|First flight||30 June 1932|
The Fokker F.XVIII was an airliner produced in the Netherlands in the early 1930s, essentially a scaled-up version of the Fokker F.XII intended for long-distance flights. Like its predecessor, it was a conventional high-wing cantilever monoplane with fixed tailwheel undercarriage. Its cabin could seat 12 passengers, or four-to-six on seats convertible to sleeping berths. Used by KLM on its Amsterdam-Batavia route, the F.XVIII became celebrated in the Netherlands due to two especially noteworthy flights. In December 1933, one aircraft (registration PH-AIP, Pelikaan - "Pelican") was used to make a special Christmas mail flight to Batavia, completing the round trip in a flight time of 73 hours 34 minutes. The following Christmas, another F.XVIII (registration PH-AIS, Snip - "Snipe") made a similar flight to Curaçao in 55 hour 58 minutes after having been specially re-engined for the journey.
In October 1936, the F.XVIIIs were withdrawn from the service to Batavia, replaced by the Douglas DC-2. KLM sold two to ČSA who used them on its Prague-Vienna-Berlin route, and Pelikaan to Air Tropique, a front for the Spanish Republican government which used it as a transport during the Spanish Civil War. The two remaining aircraft, however, were retained by KNILM for regional services in the Caribbean. One of these was the Snip, the other was PH-AIO, originally named Oehoe ("Owl"), but renamed Oriol ("Oriole") since the Owl was regarded as unlucky in the local culture.
PH-AIO was leased to the Netherlands West Indies colonial government in June 1940 and converted by KNILM engineers into a maritime patrol aircraft for use by the Netherlands West Indies Defence Force. A single .303 Lewis machine gun was fitted on a flexible mount firing from an open dorsal position. The passenger seats were removed from the cabin and a bomb-bay installed consisting of racks to hold an unspecified number of improvised 8 kg (80mm) anti-submarine bombs aimed and dropped by hand from an open bombardier's hatch in the bomb bay floor. The aircraft was given a coat of camouflage paint and orange Dutch national markings were applied. No military serial was allocated. The machine was employed on anti-submarine patrol duties from both Oranjestad, Aruba and Hato, Curaçao from 1940 until 1942 when it was returned to KNILM civil use, the anti-submarine patrols being taken over by US aircraft.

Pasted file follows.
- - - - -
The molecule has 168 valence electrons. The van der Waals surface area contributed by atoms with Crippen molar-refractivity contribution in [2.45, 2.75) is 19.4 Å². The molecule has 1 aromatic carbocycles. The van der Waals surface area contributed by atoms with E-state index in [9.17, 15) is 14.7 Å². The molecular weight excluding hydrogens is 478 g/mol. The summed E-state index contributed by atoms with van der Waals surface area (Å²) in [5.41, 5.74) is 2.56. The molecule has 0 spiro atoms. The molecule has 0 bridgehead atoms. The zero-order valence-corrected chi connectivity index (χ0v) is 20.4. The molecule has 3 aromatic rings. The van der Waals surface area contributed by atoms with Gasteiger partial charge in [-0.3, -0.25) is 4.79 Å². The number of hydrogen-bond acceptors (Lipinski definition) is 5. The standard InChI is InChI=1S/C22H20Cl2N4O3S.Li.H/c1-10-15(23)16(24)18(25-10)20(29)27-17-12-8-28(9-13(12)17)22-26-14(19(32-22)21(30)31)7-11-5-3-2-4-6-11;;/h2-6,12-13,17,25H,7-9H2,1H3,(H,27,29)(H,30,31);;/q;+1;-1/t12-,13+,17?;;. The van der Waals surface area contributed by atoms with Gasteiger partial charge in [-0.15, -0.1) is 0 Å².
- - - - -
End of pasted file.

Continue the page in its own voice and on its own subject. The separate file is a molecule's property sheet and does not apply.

The machines remained in service until 1946, and the forward fuselage section of Snip is preserved at the Curaçao Museum.
- KLM (5 aircraft)
- ČSA (2 aircraft ex-KLM)
- KNILM (Royal Dutch Indies Airways (2 aircraft)
- Netherlands West Indies Defence Force (1 aircraft ex-KNILM)
- Crew: Two-four
- Capacity: 12 passengers
- Length: 18.50 m (60 ft 8 in)
- Wingspan: 24.50 m (80 ft 4 in)
- Wing area: 84.0 m2 (904 ft2)
- Empty weight: 4,620 kg (10,190 lb)
- Gross weight: 7,850 kg (17,300 lb)
- Powerplant: 3 × Pratt & Whitney Wasp C, 313 kW (420 hp) each
- Maximum speed: 240 km/h (150 mph)
- Range: 1,820 km (1,130 miles)
- Service ceiling: 4,800 m (15,750 ft)
- Taylor, Michael J. H. (1989). Jane's Encyclopedia of Aviation. London: Studio Editions. p. 407.
- World Aircraft Information Files. London: Bright Star Publishing. pp. File 894 Sheet 38.
- "The Fokker Type "F.XVIII"". Flight: 711–13. 29 July 1932. Retrieved 2008-03-26.
- "The Dutch Air Mail Record". Flight: 10–11. 4 January 1934. Retrieved 2008-03-26.
- "A Fine Flight". Flight: 8. 3 January 1935. Retrieved 2008-03-26.
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